Today's post is from Alexis Rizzuto, the editor of nature and environmental books at Beacon Press.
In spring every gardener's fancy turns to thoughts of planting. But I cannot write about my own garden without first writing about my great-grandmother's. Though I never met that remarkable Sicilian, and her garden had become a parking lot by the time I was born, I long nonetheless for the place she made.
Biaggia Rizzo left Sicily in 1911 with her husband Salvatore, and settled in Malden, now a densely packed suburb of Boston, but then considered "the country." There, they bought a parcel of land with a small house on it. They added a third storey (for extended family), built a huge greenhouse, planted an orchard, and began cultivating the land, as they had in their home country. They also raised rabbits and chickens.
Salvatore died a few years later, leaving Biaggia to raise their only child—my five-year-old grandmother Josephine—on her own. From then on, she supported them both through the work of her hands. She grew vegetable and herb seedlings in the greenhouse, to sell and to plant. She raised peppers, broccoli, tomatoes, cauliflower, string beans, celery, eggplant, parsley, basil. And as my grandmother remembered, "Everything she planted seemed to thrive."
She had a green thumb, but she also had some interesting tricks, such as infusing rainwater with rabbit pellets and using it for fertilizer. Another one I won't be trying is staking the tomatoes with unbent wire hangers and tying them on with old nylons; the static electricity produced was supposed to do something beneficial with ions. (Burying a rusty nail with the plants added iron and minerals, but I don't think I'll be issuing that tetanus invitation.) The trees produced cherries, apples, peaches, pears, apricots. She grew both purple and green grapes on arbors, and made muscatel wine. She sold her produce, both fresh and canned, and also became the neighborhood herbalist; she had tinctures and pastes for every ailment presented to her, and was said to have had the power to banish the mal occhio ("evil eye"). Her gardening prowess wasn't limited to veggies: she sent my grandmother to school with bouquets of her roses and lilacs for the teacher, and at least once with flowers tucked in her hair.
My favorite photograph of Biaggia speaks of her strength: she stands among her rows six feet tall in a dress and dusty shoes, hair covered in a babushka, hoe hoisted over her broad shoulder. Her look is modest, but one can sense the pride and satisfaction she took in working her land. (Unfortunately that land was eventually sold to a developer, and the only trace of the little urban farm are some glass panes still somewhere under the blacktop: broken greenhouse windows my grandfather buried to keep the kids safe.)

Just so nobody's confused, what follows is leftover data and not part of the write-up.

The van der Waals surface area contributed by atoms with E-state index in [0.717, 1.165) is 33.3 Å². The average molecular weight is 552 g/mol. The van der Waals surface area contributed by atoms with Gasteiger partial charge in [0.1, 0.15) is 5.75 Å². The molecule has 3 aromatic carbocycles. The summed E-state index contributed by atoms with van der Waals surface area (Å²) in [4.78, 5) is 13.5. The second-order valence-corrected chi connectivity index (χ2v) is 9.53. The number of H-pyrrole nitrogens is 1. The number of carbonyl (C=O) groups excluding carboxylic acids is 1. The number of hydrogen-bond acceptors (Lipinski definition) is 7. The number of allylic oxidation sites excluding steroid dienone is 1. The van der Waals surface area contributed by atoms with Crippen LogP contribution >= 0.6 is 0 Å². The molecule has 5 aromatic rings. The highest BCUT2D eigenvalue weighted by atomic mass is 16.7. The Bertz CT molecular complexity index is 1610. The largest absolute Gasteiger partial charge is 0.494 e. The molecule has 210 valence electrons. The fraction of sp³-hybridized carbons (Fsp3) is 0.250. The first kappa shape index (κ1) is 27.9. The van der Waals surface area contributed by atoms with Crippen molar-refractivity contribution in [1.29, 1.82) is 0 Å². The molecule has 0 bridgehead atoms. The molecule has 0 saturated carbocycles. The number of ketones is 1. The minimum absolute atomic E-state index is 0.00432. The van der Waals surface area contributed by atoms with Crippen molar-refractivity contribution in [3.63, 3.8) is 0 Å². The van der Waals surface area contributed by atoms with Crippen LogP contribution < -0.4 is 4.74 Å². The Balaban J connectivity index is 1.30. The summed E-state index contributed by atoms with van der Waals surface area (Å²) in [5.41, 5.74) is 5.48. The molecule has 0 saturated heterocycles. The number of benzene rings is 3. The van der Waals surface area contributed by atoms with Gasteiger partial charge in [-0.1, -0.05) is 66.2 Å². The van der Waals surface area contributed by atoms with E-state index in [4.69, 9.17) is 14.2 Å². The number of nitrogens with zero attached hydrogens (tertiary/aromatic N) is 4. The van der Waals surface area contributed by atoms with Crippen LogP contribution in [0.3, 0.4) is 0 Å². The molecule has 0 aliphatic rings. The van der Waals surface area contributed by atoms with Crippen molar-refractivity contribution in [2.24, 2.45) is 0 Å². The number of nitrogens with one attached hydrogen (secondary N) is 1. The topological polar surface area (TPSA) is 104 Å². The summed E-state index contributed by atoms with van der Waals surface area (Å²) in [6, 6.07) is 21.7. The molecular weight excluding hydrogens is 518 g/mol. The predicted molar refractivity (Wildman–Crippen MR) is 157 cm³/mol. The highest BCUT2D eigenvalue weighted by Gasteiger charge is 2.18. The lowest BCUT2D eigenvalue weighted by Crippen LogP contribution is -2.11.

My grandmother grew up eating food that her mother had planted, grown, harvested, and cooked. She knew the bounty of the earth and the self-sufficiency it provided. To her, food was trustworthy, unquestionably nothing but healthy and nourishing. When she cooked for her own children and grandchildren, food was her expression of love and the way she took care of us. She had no reason to be suspicious of food, and so thought I was a bit crazy when I stopped eating meat and started fussing about "organic." But rather than just changing my consumption, I wanted to become generative. So last fall, I converted my tiny yard, a strip of about 4 feet by 40 feet, into a raised bed. As soon as I turn it over and incorporate the manure, the soil will be ready for planting.
I've been reading gardening books and catalogues all winter (what my husband calls "garden porn"), imagining the peas and green beans climbing up their trellises, the tomatoes rounding out, the smell of basil, the full baskets of veggies at the end of the season to share with friends and neighbors. I'm planning an experiment with hay-bale gardening, a la the urban farmers of Cleveland (which activist Mark Winne writes about in his forthcoming book, Food Rebels, Guerilla Gardeners, and Smart-Cookin' Mamas) who use compost on top of hay to turn brownfields into farms. Soon I will be planting my seeds, with Pete Seeger's "Garden Song" in my head, and praying to my own patron saint of growing things, Biaggia Rizzo.
Photo of lilacs by AriCee via Flickr: